In silico et in situ proposes to takes the art out of the gallery and into the environment by creating site-specific installations through the use of 3D scanning and printing technology. After manipulating the source material virtually (in silico) with 3D software, the sculptures are physically manifested through the use 3D printing in a variety of materials and then placed back into either nature or the urban environment (in situ), where the source material was harvested (3D scanned) or inspired from. As the pieces become publicly accessible they allow for a playful discovery of the work. The landscape is intricately linked with the artwork, converging in the creation of contemporary voxel sculptures. In silico et in situ: fauna habitats: Pollinator waterers, Spider Rings and Turtle platforms are developed via 3D printing to co-exist as sculptures and fauna habitats.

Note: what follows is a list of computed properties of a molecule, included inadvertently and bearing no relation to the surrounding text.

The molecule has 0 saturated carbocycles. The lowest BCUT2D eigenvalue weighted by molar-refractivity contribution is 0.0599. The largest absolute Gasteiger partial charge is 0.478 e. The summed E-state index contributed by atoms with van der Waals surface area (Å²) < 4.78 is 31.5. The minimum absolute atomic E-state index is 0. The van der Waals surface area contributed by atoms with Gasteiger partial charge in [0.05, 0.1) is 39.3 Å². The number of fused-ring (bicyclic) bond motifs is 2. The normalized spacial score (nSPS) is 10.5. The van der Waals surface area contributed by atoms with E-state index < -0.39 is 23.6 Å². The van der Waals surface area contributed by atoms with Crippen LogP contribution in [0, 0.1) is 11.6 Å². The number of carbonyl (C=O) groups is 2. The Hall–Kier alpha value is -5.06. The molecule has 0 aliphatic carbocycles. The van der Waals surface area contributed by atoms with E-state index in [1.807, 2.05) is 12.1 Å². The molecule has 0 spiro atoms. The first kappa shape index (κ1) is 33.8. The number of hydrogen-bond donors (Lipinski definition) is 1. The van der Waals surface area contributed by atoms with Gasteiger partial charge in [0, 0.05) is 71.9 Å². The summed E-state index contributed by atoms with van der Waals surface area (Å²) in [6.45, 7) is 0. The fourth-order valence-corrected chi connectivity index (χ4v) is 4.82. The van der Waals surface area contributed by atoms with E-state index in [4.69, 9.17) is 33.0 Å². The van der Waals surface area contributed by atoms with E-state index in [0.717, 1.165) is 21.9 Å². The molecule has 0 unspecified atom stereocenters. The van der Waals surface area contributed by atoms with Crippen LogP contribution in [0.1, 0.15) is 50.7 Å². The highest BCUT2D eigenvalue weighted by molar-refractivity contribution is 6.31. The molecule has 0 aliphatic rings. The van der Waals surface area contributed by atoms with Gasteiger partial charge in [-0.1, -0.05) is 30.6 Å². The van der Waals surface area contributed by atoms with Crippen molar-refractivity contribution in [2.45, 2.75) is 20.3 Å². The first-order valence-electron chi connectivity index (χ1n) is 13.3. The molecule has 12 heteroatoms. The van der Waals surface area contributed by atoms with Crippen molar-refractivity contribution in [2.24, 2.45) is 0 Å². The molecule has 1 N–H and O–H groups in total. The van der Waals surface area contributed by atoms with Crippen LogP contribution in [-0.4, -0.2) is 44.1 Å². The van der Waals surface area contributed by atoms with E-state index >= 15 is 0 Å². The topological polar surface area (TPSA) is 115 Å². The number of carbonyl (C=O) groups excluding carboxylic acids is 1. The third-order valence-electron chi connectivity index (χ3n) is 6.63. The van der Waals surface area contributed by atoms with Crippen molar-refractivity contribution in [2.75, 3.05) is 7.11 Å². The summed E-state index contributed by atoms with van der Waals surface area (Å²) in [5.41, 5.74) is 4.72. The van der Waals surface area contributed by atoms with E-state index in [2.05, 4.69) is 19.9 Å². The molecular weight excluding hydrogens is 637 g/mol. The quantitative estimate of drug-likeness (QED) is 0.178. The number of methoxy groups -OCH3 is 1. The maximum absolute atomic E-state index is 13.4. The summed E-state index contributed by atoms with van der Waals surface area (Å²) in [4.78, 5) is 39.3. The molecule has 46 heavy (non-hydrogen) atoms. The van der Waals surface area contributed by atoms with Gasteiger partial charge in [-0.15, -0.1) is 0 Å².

- Margarita Benitez is a Fashion Technologist and an Associate Professor at The Fashion School at Kent State University, USA, and Markus Vogl is an Associate Professor in Art at The University of Akron, USA. Their current research explores 3D printing and transformation of the human form through concepts of biomimicry, interactive sound and visual installations, open source tools for artists and explorations for 3D printed fauna habitats. Their work has been showcased via exhibitions and presentations on 6 continents.They have won several awards and are Fulbright Fellowship Alumni. benitezvogl.com